Colin Sheehan

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Very cool find, Mark. This is a course where Travis played some of his golf early on, prior to Garden City. It was famous for the walking bridges that crossed the property's ravines. Here's a story from the New York Post.

http://www.nypost.com/p/sports/golf/the_late_great_golf_courses_of_queens_M2FTy5T9ARfb8i2psh3DxO

And underneath is an aerial image of it from 1954, not long before it was destroyed to make way for the Queensborough Community College and additional housing. You can see Oakland's present state on the following image of the slideshow. In the 1954 aerial, you can see two of the bridges with their curving shadows underneath in bottom left hand corner.  
  
https://plus.google.com/photos/110429368341669114147/albums/5442636741996017201/5628471492544431442?banner=pwa

My research had the re-do dated to 1921. And the post article dates its demise shortly after 1960.
 

Jeb Bearer

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Seems like it would make more sense if 16 and 18 were switched.

That's what I saw too -- seems like an unnecessary walk back from 15 green when you've got a tee right there.

JNC Lyon

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6 through 9 looks like a very unique stretch, especially for Raynor.  Raynor seems to be either hit (18 at Yeamans, 18 at Yale) or miss (16 at Yale) on par fives, and 6 looks like a bona-fide hit.  Oftentimes, the non-template holes are some of the best holes on a Raynor course.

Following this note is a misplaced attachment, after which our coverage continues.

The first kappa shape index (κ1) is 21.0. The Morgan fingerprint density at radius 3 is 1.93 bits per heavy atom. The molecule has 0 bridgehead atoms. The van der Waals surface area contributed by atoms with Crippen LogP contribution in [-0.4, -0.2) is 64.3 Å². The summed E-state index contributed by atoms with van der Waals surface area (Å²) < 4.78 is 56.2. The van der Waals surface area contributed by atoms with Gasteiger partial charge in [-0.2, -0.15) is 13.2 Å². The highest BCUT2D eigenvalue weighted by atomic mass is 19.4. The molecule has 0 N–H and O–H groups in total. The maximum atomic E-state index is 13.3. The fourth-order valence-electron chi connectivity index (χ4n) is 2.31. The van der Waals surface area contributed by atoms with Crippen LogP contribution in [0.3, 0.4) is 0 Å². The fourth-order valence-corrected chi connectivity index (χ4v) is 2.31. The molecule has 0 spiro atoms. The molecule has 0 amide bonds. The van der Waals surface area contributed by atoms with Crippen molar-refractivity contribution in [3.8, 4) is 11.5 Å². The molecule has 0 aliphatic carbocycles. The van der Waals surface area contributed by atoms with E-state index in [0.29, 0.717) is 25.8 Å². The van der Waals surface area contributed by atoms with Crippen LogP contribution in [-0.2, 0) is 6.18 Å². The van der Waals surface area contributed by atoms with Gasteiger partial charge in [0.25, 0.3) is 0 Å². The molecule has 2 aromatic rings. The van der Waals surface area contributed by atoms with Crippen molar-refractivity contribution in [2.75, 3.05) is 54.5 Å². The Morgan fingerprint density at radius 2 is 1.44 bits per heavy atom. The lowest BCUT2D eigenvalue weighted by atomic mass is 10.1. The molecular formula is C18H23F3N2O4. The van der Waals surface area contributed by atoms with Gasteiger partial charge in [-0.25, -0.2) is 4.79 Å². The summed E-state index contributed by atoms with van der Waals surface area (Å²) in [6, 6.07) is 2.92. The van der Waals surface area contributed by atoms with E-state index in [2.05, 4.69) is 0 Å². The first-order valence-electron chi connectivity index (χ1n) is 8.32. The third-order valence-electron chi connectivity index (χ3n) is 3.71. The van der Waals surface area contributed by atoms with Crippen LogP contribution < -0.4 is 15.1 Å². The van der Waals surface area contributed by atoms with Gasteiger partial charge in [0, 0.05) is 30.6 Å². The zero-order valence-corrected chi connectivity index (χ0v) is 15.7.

I also love the Redan and Biarritz back-to-back at 13 and 14.  That would have been two brutal par threes at a key point in the match.

What sits on this land now?
"That's why Oscar can't see that!" - Philip E. "Timmy" Thomas

Colin Sheehan

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I suspect the par-five finisher up the hill to just in front of the clubhouse was a better way to complete the round than the 16th which plays to the corner of the dogleg on hole 10, which may have not quite been the way to wrap up the day.

Looks like some interesting shared fairway (and fairway bunkers) on 17 and 18.

JNC, see the next image in my picasa slideshow and you will see what is currently there.

Sven Nilsen

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Here's what I have on Oakland:

-Organized in 1896, originally as a 9 holer by Bendelow.